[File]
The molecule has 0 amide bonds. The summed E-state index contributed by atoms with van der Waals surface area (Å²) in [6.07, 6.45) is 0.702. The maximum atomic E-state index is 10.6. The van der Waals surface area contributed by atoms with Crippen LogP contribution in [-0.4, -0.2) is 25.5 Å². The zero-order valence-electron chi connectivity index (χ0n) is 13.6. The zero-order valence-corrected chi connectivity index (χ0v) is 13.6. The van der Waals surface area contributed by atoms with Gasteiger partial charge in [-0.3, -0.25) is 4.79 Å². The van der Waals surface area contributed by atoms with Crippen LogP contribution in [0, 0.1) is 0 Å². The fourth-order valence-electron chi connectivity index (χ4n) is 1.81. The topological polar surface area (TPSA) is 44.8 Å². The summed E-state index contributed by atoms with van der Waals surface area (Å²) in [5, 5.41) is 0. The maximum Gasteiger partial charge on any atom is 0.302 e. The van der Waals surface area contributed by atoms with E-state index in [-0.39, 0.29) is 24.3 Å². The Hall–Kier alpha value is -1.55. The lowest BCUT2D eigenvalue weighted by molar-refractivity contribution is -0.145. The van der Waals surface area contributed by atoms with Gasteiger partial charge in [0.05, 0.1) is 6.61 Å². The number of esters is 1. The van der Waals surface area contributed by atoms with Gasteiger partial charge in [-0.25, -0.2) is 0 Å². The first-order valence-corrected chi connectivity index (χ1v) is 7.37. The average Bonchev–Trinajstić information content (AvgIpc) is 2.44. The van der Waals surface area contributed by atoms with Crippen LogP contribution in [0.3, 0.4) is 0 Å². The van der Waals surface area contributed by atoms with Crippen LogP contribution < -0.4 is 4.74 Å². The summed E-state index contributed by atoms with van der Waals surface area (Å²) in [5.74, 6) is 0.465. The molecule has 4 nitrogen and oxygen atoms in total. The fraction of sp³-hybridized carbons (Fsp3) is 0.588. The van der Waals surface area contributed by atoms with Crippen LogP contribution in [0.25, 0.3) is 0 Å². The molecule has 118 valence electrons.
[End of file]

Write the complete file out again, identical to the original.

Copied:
The molecule has 0 amide bonds. The summed E-state index contributed by atoms with van der Waals surface area (Å²) in [6.07, 6.45) is 0.702. The maximum atomic E-state index is 10.6. The van der Waals surface area contributed by atoms with Crippen LogP contribution in [-0.4, -0.2) is 25.5 Å². The zero-order valence-electron chi connectivity index (χ0n) is 13.6. The zero-order valence-corrected chi connectivity index (χ0v) is 13.6. The van der Waals surface area contributed by atoms with Gasteiger partial charge in [-0.3, -0.25) is 4.79 Å². The van der Waals surface area contributed by atoms with Crippen LogP contribution in [0, 0.1) is 0 Å². The fourth-order valence-electron chi connectivity index (χ4n) is 1.81. The topological polar surface area (TPSA) is 44.8 Å². The summed E-state index contributed by atoms with van der Waals surface area (Å²) in [5, 5.41) is 0. The maximum Gasteiger partial charge on any atom is 0.302 e. The van der Waals surface area contributed by atoms with E-state index in [-0.39, 0.29) is 24.3 Å². The Hall–Kier alpha value is -1.55. The lowest BCUT2D eigenvalue weighted by molar-refractivity contribution is -0.145. The van der Waals surface area contributed by atoms with Gasteiger partial charge in [0.05, 0.1) is 6.61 Å². The number of esters is 1. The van der Waals surface area contributed by atoms with Gasteiger partial charge in [-0.25, -0.2) is 0 Å². The first-order valence-corrected chi connectivity index (χ1v) is 7.37. The average Bonchev–Trinajstić information content (AvgIpc) is 2.44. The van der Waals surface area contributed by atoms with Crippen LogP contribution in [0.3, 0.4) is 0 Å². The van der Waals surface area contributed by atoms with Crippen LogP contribution < -0.4 is 4.74 Å². The summed E-state index contributed by atoms with van der Waals surface area (Å²) in [5.74, 6) is 0.465. The molecule has 4 nitrogen and oxygen atoms in total. The fraction of sp³-hybridized carbons (Fsp3) is 0.588. The van der Waals surface area contributed by atoms with Crippen LogP contribution in [0.25, 0.3) is 0 Å². The molecule has 118 valence electrons.